Currently, the north LRT alignment stops short of the Edmonton City Centre Airport. Why not finally close the ECCA and build a massive urban village supported my a NW LRT extension to St. Albert? A separate line could split and follow 97th Street north after stopping at NAIT. South of Kingsway, the two lines could merge and follow an empty corridor to 109th street and St. Joseph’s before hitting MacEwan and Grandin. From there the new line naturally goes SE via the High Level, Garneau, Whyte Avenue, and through Strathcona Junction – where the High Speed Rail could terminate. From there, existing rail corridors lead the way to Argyle and 91st south, before turning east to Lakewood and Mill woods TC via 28th ave. We would need to extend the South LRT to the International in time to close the Municipal Airport, but this could be a great first step before building lines East, West, and South West.

The next leg of the LRT system may not look like this exactly, but we’ve got to be far bolder in how we design and plan for it now. Other cities such as Denver, have invested massively to rapidly expand their LRT in the past. To maximize efficiency, each leg must run as a distinct line from one end of the city to the other, while using existing rail or natural corridors wherever possible to reduce cost, and we need a new plan in 2008 to guide it all. Where there’s a will – and enough cash – there’s a way.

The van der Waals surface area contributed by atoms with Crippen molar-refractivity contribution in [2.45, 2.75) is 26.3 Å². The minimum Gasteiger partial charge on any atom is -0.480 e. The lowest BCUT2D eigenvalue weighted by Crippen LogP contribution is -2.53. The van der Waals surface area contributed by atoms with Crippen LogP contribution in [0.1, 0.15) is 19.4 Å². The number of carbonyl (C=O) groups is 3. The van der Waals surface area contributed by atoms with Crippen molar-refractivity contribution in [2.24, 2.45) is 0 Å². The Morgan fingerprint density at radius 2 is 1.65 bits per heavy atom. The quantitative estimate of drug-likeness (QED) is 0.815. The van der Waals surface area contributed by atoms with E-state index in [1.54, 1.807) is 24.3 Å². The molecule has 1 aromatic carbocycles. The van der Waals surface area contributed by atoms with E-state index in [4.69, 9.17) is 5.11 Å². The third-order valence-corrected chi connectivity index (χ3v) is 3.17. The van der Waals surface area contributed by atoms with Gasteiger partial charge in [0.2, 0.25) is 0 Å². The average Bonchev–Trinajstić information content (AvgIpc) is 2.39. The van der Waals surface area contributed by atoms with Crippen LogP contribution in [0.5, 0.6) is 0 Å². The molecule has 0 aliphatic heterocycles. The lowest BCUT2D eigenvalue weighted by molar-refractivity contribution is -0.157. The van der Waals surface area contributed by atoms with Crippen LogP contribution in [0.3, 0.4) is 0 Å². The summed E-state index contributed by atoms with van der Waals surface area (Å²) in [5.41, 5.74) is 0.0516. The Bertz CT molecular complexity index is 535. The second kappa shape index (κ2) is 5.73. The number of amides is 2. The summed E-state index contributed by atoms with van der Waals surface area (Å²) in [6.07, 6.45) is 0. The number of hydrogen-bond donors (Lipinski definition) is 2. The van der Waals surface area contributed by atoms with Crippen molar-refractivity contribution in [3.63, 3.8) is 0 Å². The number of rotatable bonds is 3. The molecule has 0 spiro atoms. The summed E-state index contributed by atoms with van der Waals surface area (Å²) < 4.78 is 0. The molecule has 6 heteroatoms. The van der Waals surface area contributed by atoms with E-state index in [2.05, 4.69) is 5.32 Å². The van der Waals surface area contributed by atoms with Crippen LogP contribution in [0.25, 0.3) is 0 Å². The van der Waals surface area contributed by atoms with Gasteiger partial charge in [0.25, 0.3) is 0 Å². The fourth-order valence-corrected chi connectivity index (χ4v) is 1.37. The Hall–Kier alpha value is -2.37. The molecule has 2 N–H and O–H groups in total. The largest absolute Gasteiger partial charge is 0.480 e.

As the capital city of the richest province in the wealthiest of nations, what are we waiting for?


Municipal Politics Public Transit

edmonton city council transit challenge.

A couple of weeks ago, I became involved with the Transit Riders’ Union of Edmonton. TRUE is a committee of Edmonton Transit Service riders who are currently researching and developing strategies to improve the quality of public transit in Edmonton.

Yesterday, TRUE issued a challenge to Edmonton’s City Council to rely exclusively on transit for the week of November 19-25. Ward 5 Councillor Don Iveson, Ward 4 Councillor Ben Henderson, and Ward 6 Councillors Amarjeet Sohi and Dave Thiele have all accepted the challenge and will join hundreds of thousands of Edmontonians on the bus this week.